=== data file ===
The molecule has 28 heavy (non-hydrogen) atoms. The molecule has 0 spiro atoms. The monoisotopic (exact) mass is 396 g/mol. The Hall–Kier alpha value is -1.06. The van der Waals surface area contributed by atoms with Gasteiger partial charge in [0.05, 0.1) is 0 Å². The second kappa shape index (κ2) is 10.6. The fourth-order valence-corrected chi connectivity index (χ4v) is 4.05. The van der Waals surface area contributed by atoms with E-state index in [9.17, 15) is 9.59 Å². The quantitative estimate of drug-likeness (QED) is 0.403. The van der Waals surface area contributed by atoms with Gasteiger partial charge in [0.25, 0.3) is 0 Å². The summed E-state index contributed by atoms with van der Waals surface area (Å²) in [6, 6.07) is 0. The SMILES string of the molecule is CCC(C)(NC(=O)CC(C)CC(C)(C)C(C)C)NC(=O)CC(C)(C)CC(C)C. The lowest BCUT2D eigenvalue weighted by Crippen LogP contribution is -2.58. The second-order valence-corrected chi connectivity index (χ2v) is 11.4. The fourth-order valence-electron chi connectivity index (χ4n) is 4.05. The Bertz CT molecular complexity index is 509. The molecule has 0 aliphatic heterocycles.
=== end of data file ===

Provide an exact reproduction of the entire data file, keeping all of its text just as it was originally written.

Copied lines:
The molecule has 28 heavy (non-hydrogen) atoms. The molecule has 0 spiro atoms. The monoisotopic (exact) mass is 396 g/mol. The Hall–Kier alpha value is -1.06. The van der Waals surface area contributed by atoms with Gasteiger partial charge in [0.05, 0.1) is 0 Å². The second kappa shape index (κ2) is 10.6. The fourth-order valence-corrected chi connectivity index (χ4v) is 4.05. The van der Waals surface area contributed by atoms with E-state index in [9.17, 15) is 9.59 Å². The quantitative estimate of drug-likeness (QED) is 0.403. The van der Waals surface area contributed by atoms with Gasteiger partial charge in [0.25, 0.3) is 0 Å². The summed E-state index contributed by atoms with van der Waals surface area (Å²) in [6, 6.07) is 0. The SMILES string of the molecule is CCC(C)(NC(=O)CC(C)CC(C)(C)C(C)C)NC(=O)CC(C)(C)CC(C)C. The lowest BCUT2D eigenvalue weighted by Crippen LogP contribution is -2.58. The second-order valence-corrected chi connectivity index (χ2v) is 11.4. The fourth-order valence-electron chi connectivity index (χ4n) is 4.05. The Bertz CT molecular complexity index is 509. The molecule has 0 aliphatic heterocycles.